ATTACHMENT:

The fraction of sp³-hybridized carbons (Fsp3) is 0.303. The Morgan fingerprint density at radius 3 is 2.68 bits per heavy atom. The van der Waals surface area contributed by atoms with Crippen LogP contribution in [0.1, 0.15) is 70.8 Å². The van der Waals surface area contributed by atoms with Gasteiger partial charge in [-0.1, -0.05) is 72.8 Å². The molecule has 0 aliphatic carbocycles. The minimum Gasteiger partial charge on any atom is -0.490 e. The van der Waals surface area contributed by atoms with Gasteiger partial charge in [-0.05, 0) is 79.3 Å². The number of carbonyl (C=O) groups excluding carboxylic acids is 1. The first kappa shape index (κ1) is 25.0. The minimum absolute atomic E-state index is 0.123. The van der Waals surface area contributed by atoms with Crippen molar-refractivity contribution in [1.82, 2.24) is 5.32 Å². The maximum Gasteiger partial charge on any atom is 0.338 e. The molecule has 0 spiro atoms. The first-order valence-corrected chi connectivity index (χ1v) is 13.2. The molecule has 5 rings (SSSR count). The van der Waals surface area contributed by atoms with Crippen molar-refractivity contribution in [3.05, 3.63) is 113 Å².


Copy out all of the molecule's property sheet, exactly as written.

The fraction of sp³-hybridized carbons (Fsp3) is 0.303. The Morgan fingerprint density at radius 3 is 2.68 bits per heavy atom. The van der Waals surface area contributed by atoms with Crippen LogP contribution in [0.1, 0.15) is 70.8 Å². The van der Waals surface area contributed by atoms with Gasteiger partial charge in [-0.1, -0.05) is 72.8 Å². The molecule has 0 aliphatic carbocycles. The minimum Gasteiger partial charge on any atom is -0.490 e. The van der Waals surface area contributed by atoms with Gasteiger partial charge in [-0.05, 0) is 79.3 Å². The number of carbonyl (C=O) groups excluding carboxylic acids is 1. The first kappa shape index (κ1) is 25.0. The minimum absolute atomic E-state index is 0.123. The van der Waals surface area contributed by atoms with Crippen molar-refractivity contribution in [1.82, 2.24) is 5.32 Å². The maximum Gasteiger partial charge on any atom is 0.338 e. The molecule has 0 spiro atoms. The first-order valence-corrected chi connectivity index (χ1v) is 13.2. The molecule has 5 rings (SSSR count). The van der Waals surface area contributed by atoms with Crippen molar-refractivity contribution in [3.05, 3.63) is 113 Å².